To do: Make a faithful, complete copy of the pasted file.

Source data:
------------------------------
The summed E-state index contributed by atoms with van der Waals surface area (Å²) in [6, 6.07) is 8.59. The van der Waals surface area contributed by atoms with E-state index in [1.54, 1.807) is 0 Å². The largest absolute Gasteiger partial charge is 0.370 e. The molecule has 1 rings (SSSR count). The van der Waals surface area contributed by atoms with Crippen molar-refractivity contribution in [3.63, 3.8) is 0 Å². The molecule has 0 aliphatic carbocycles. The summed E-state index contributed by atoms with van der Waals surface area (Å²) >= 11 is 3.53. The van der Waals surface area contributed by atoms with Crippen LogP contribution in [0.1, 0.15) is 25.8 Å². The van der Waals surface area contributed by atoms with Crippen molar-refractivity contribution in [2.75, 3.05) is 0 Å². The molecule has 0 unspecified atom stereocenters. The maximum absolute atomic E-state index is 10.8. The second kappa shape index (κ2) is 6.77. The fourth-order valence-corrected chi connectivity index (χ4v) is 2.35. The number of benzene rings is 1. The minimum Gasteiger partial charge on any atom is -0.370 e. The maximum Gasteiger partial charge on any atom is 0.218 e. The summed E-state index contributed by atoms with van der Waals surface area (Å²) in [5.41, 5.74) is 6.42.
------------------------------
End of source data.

The summed E-state index contributed by atoms with van der Waals surface area (Å²) in [6, 6.07) is 8.59. The van der Waals surface area contributed by atoms with E-state index in [1.54, 1.807) is 0 Å². The largest absolute Gasteiger partial charge is 0.370 e. The molecule has 1 rings (SSSR count). The van der Waals surface area contributed by atoms with Crippen molar-refractivity contribution in [3.63, 3.8) is 0 Å². The molecule has 0 aliphatic carbocycles. The summed E-state index contributed by atoms with van der Waals surface area (Å²) >= 11 is 3.53. The van der Waals surface area contributed by atoms with Crippen LogP contribution in [0.1, 0.15) is 25.8 Å². The van der Waals surface area contributed by atoms with Crippen molar-refractivity contribution in [2.75, 3.05) is 0 Å². The molecule has 0 unspecified atom stereocenters. The maximum absolute atomic E-state index is 10.8. The second kappa shape index (κ2) is 6.77. The fourth-order valence-corrected chi connectivity index (χ4v) is 2.35. The number of benzene rings is 1. The minimum Gasteiger partial charge on any atom is -0.370 e. The maximum Gasteiger partial charge on any atom is 0.218 e. The summed E-state index contributed by atoms with van der Waals surface area (Å²) in [5.41, 5.74) is 6.42.